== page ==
Welcome to my Crime and Justice blog! I am a 19 year old criminal justice student at the University of Winnipeg. I advocate for prisoners' rights, human rights, equality and criminal justice/prison system reforms.

Saturday, June 5, 2010

NDP agrees to order probation officers to report breaches to police

THE NDP is now onside with a Tory call for zero tolerance on probationary breaches for high-risk offenders.
Weeks after brushing it aside, the NDP quietly agreed with the Tories that such a plan was a good way to hold repeat criminals more accountable. The Tory motion got unanimous support late Thursday in the Manitoba legislature, including from Justice Minister Andrew Swan.
Progressive Conservative Leader Hugh McFadyen said Friday the NDP flip-flop is in the best interest of public safety.
"We have always been consistent on this," he said. "When there are breaches by high-risk offenders, they should be reported to police for follow-up."
The furor over probation breaches erupted more than a month ago when the Free Press reported a 14-year-old high-risk offender thumbed his nose at the law 24 times without any consequences in the days leading up to March 29, 2008, the night he piloted a stolen SUV that killed city cab driver Tony Lanzellotti.
The boy, now 16, was handed a maximum sentence of two years' closed custody under the Youth Criminal Justice Act on Friday.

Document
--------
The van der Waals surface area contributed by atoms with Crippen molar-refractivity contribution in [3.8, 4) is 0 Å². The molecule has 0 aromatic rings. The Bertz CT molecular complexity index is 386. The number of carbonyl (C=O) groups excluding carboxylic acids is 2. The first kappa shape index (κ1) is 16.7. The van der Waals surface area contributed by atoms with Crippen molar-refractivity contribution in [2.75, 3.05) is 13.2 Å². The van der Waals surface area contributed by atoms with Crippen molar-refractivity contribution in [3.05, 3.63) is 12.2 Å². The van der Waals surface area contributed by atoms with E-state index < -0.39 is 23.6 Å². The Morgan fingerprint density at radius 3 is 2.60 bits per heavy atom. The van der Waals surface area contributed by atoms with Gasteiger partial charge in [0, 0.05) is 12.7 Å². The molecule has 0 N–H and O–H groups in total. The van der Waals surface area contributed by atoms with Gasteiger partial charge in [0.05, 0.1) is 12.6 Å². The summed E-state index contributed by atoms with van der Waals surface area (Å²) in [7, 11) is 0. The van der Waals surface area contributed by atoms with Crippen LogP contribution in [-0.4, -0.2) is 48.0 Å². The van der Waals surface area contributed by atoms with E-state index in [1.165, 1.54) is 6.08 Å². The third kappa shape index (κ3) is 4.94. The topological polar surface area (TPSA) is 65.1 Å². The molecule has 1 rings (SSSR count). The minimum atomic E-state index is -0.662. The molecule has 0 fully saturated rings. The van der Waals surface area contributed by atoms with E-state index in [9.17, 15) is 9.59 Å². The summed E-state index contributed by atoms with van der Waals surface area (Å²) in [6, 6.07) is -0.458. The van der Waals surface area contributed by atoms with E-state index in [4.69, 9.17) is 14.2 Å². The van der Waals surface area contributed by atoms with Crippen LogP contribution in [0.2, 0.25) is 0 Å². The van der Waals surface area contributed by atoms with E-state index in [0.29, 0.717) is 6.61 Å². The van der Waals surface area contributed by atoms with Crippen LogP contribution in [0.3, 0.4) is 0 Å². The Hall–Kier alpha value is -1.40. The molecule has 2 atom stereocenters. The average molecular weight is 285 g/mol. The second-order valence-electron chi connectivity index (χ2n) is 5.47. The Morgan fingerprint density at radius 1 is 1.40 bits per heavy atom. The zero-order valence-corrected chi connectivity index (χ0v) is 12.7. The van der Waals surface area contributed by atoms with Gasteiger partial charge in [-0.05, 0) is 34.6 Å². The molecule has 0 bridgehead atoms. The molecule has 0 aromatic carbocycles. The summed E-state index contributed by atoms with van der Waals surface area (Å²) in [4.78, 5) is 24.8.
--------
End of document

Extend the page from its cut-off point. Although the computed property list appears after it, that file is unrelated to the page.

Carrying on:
He was also given a 10-year driving prohibition.
Fadyen said the passing of the resolution means the province will have to instruct its probation officers to report breaches by high-risk offenders, like repeat car thieves, to police. It will be up to police to decide what to do. The motion also requires the Department of Justice to report all breaches on a quarterly basis to the legislature.
Swan was unavailable for comment Friday.

I agree to an extent. I would specify the nature of the breaches which must be reported. For example, if a teen is 10 minutes late for their curfew or an appointment with a probation officer, that is a breach, but a very minor one and they may have a good reason. These types of minor breaches should NOT have to be reported. Their should be discretion in this area. Major breaches, such as skipping school when required to attend, or skipping work, for non-legitimate reasons, should be reported, for example. 

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